But instead, we are slogging through the 70 page policy handbook in the morning meetings, which is when all our staff on duty for that day meet for half an hour to raise concerns, discuss issues, encourage each other, tell stories… and invite God to help us in our work for the day. Some of this policy discussion has been really painful, as you can imagine. Opening up to humans the ability to make decisions about their own work benefits creates the kinds of demands that would be expected – we have had many slow discussions (where I would consider giving my first born child away to avoid facilitating) regarding why we can’t have more annual leave or longer time away from work for a burial or why sick certificates are important. But with those issues, it has been important for the staff to learn the limitations of a tight budget and choices between benefits. I have also learnt and then revised my own position many times, based on Ugandan cultural norms and our staffs’ passionate discourse.

Other meetings, we have entirely thrown out my own freshly drafted policies that departments originally identified a need for, because the staff felt it was unnecessary or problematic. That was hard. But it was the best decision for the organisation, in hindsight.

This last week, as part of this process, we have had a discussion on what constitutes corruption at MH. Uganda now rates top on the list of East African countries in corruption indices. Corruption is everywhere and health care is no exception.  The patients we serve expect a broken system, where tips and bribes to health care workers replace the right to universal health care, and attention for ailments is purchased by greasing palms. Simultaneously, turning down appreciation tips for services however –especially to someone older than yourself – is culturally equivalent almost to spitting in someone’s face!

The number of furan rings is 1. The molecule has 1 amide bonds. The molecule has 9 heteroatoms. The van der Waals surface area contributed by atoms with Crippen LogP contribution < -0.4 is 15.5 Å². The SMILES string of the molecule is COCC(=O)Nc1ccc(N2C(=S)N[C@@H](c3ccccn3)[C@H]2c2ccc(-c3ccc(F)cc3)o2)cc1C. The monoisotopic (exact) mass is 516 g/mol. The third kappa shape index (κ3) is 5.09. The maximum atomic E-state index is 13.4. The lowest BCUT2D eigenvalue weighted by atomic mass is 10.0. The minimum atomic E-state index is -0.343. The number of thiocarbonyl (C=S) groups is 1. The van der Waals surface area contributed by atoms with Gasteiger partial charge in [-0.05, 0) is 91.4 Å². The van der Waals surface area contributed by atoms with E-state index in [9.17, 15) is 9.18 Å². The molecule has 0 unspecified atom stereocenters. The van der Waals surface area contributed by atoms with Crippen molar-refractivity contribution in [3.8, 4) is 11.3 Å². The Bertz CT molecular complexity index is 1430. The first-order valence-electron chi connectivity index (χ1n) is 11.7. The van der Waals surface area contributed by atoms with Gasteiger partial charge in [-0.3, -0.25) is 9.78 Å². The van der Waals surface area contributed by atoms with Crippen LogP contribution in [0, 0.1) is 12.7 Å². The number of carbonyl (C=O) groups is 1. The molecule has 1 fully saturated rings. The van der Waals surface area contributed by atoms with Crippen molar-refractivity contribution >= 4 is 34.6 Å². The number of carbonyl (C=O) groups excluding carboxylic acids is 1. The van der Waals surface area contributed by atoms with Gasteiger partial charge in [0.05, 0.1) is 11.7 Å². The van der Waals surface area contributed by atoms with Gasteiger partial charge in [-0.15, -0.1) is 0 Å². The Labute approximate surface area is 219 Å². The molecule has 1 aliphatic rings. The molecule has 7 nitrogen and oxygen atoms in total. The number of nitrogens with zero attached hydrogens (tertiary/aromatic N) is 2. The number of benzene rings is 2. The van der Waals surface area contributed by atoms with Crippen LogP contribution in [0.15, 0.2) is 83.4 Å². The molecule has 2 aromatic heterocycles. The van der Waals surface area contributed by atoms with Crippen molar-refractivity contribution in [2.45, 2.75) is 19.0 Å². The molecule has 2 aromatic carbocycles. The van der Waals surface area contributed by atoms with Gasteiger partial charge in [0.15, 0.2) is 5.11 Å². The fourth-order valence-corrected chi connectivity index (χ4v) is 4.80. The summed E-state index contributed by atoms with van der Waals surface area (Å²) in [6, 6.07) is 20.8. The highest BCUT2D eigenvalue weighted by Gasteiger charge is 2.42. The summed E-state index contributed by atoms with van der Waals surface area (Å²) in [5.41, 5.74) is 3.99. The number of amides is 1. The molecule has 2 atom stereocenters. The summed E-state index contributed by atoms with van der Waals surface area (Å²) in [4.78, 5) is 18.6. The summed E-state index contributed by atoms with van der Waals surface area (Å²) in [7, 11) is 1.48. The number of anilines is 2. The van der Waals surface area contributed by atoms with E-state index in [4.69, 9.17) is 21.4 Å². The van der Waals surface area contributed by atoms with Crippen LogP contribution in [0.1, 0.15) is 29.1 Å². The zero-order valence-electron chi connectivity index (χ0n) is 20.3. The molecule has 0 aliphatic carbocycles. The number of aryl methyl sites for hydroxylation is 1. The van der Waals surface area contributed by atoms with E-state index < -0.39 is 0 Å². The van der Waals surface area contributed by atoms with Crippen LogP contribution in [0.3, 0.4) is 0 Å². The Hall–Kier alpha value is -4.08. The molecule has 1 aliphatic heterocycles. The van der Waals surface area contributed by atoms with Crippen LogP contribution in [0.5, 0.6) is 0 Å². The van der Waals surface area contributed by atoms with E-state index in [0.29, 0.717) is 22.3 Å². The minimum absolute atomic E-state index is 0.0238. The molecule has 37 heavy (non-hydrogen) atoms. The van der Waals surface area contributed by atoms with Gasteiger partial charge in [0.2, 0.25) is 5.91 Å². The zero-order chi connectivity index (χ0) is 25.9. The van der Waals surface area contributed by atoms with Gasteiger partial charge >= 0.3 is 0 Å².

So as you can imagine, this was a controversial issue fraught with potholes and layered with thick cultural expectations. It was an amazing discussion to facilitate though – to see the passion of the staff around this issue, and their desire to protect MH from this seductive sin. It took place over 4 morning meetings– with much honesty and laughter and debating with raised voices – before we came to an acceptable standard for the practicalities of dealing with this in the workplace. I’m not 100% sure that the policy we developed will work, but we will find out along the way. Much of the point is the discussion itself and the investment in the outcome that our staff now have.  As part of this policy, the staff agreed that they needed to revisit this discussion every 3 months in the meeting. To keep conversation open to ensure they were keeping each other accountable to the standards we have set.

After one such meeting, I was sitting in Maureen’s office voicing the difficulties of facilitating such discussion. I was complaining that the next section in the handbook is going to be tough to talk through. I was wondering if we should skip it.

Maureen smiled and shook her head and reminded me in words something like: ‘But now Kim, do you see how they are satisfied once they have had the opportunity to discuss and decide? They will hold each other to this. If me and you were to sit down and agree and then order them to do something, even if we knew it was the right thing, do you think they would listen? The minute our backs are turned, they will ignore the order. This way is slower, but it’s the right way.”

Such pearls of wisdom from the woman that has taught me so much about managing staff!

2 responses to “Building consensus and community

  1. Oh this is fantastic! Why would such a seemingly pragmatic discussion piece cause me such emotion?